Lots of people are moving to Dallas for work, according to the observable and growing number of bad drivers I like to assume are transplanted Californians for the sake of in-car comedy routines, and to a new study from the job-finding site Glassdoor.
A population boom in Dallas-Fort Worth is not a new story. An alleged low cost of living, no state income tax, growing suburban areas, yada yada. Jobs have always been one of the biggest parts of that story—people mostly don’t come to Dallas because it’s cool to live in Dallas, although business leaders here are trying to change that perception. But the Glassdoor study does have some interesting details on where these “metro movers” are coming from, who they’re going to work for, and why they’re happy to move.
The Glassdoor researchers contend that a metro area needs a few things, or at least one of a few things, to attract job-seekers. A red-hot industry (see industry, tech) helps, as evidenced by the growth in San Francisco, San Jose, Seattle, and Austin. Being big centers of culture and commerce in the first place helps: New York and Los Angeles are not hurting for newcomers. And some of it’s a matter of geography. As a metro area, North Texas’ closest competition is at least a three-hour drive away.
Do any of the conclusions in this report apply to North Texas’ ongoing contention for Amazon’s second headquarters? Yes:
…most job candidates prefer to stay close to home. So candidate pools for most jobs will typically be comprised of local applicants. For employers choosing locations for new offices and facilities, it’s important to look beyond monetary factors like taxes and real estate costs. Employers should consider the local labor market and whether it contains the skills and education they’ll need to hire, because most job applications will be coming from the nearby labor force.
What about the phenomenon of low-wage workers in Dallas often being stuck with the most difficult commutes to get to their jobs? Does this report address that? Sort of:
…some jobs are better able to attract talent from outside metros than others. Applicants for tech and engineering roles on Glassdoor are most willing to relocate for jobs. However, applicants for many lower-skilled roles in retail, food services and some blue collar jobs are unlikely to apply to jobs outside their home metro — these are jobs employers will have to make a special effort for if they wish to recruit talent from more distant metro areas.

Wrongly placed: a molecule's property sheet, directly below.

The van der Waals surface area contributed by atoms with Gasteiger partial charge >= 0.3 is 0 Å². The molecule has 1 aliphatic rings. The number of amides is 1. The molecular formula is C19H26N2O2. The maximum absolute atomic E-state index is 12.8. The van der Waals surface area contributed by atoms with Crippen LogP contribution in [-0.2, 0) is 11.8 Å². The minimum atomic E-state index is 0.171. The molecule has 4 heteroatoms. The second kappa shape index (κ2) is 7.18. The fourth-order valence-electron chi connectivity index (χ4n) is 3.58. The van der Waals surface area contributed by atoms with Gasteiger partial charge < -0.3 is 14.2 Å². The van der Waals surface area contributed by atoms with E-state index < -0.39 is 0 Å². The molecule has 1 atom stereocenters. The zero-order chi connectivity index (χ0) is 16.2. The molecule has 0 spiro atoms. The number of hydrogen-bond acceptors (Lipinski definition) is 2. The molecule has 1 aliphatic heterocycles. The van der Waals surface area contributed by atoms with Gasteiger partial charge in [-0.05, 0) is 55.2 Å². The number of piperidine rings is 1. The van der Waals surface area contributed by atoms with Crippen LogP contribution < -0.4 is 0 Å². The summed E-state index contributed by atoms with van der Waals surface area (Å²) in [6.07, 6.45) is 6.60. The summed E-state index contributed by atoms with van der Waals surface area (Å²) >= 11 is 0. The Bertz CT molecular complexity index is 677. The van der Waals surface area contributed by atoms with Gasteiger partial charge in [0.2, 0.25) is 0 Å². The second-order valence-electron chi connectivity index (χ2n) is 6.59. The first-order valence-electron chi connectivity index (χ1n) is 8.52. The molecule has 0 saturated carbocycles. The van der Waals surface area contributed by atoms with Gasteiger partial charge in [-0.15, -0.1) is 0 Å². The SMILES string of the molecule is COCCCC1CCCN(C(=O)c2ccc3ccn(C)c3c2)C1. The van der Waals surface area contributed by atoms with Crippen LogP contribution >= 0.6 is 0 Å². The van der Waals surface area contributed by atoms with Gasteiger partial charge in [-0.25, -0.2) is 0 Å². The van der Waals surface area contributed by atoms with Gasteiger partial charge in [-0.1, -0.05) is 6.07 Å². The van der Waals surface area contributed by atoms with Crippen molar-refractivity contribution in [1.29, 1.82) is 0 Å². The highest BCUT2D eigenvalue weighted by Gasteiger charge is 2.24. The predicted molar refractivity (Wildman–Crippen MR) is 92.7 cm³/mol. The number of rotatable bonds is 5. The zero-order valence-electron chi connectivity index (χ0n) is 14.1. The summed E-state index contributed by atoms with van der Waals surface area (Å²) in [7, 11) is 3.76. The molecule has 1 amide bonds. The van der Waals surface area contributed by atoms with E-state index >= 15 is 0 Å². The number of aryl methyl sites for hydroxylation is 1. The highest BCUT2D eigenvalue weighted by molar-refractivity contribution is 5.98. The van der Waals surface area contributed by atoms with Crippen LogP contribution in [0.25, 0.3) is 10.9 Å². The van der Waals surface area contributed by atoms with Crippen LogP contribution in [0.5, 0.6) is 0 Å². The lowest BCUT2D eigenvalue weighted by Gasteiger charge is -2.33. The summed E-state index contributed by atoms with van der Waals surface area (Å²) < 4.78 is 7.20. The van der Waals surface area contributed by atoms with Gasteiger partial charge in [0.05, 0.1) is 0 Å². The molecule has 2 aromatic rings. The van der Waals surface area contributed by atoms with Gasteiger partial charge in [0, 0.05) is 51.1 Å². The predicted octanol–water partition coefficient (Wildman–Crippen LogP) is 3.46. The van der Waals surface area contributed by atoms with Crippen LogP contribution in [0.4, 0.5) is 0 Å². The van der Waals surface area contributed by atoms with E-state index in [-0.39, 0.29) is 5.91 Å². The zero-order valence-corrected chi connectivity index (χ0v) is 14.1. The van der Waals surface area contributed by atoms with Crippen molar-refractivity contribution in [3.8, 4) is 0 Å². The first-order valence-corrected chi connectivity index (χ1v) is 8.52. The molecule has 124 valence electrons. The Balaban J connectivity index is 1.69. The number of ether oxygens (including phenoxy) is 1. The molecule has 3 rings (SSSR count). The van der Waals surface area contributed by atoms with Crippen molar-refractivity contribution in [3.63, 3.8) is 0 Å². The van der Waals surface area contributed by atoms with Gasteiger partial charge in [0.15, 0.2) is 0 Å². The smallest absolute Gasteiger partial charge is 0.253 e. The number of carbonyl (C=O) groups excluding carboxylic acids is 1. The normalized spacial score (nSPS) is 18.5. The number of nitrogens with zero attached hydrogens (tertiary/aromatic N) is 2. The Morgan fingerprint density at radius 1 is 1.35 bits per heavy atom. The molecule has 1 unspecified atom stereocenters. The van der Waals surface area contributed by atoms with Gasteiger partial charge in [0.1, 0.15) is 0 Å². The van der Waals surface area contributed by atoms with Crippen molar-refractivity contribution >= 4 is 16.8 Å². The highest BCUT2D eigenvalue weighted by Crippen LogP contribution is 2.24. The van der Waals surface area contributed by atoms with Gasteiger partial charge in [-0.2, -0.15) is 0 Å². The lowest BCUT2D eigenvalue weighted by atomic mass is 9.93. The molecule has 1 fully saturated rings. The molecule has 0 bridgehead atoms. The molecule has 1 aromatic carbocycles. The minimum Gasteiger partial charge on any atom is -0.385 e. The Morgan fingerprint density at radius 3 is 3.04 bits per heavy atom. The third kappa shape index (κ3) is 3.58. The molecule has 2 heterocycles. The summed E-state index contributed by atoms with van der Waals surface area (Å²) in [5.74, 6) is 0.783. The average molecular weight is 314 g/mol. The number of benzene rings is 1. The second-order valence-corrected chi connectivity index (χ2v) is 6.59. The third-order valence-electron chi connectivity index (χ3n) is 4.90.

OK, so what companies get people to move? These kinds of companies:
…when it comes to enticing applicants to relocate, we find strong evidence that both pay and company culture matter. However, good company culture matters much more to applicants than pay — an employer having a 1-star higher overall rating on Glassdoor can expect to attract a metro mover at about six times the rate of employers paying a $10,000 higher salary, based on our estimates. As we’ve shown in past research, pay matters for talent attraction, but it’s statistically often a less important factor than having a strong employer brand.
Hmmm. What employers in North Texas are attracting the most outside talent? Do they have strong “culture”? You decide:
Equitable opportunity. We’ve been talking about that a lot lately, right? Anything on that? Maybe a little:
…women and more experienced workers are less likely to apply to jobs outside their home metro, even after controlling for factors like education, pay and job titles. For employers looking to hire specialized tech and engineering jobs that attract the most metro movers, this suggests employers will face less diverse applicant pools on average unless they specifically recruit women and more experienced candidates. This is an often overlooked cause of applicant pools that lack diversity — something employers can overcome by targeting outreach efforts at these under-represented groups when hiring nationally for specialized roles.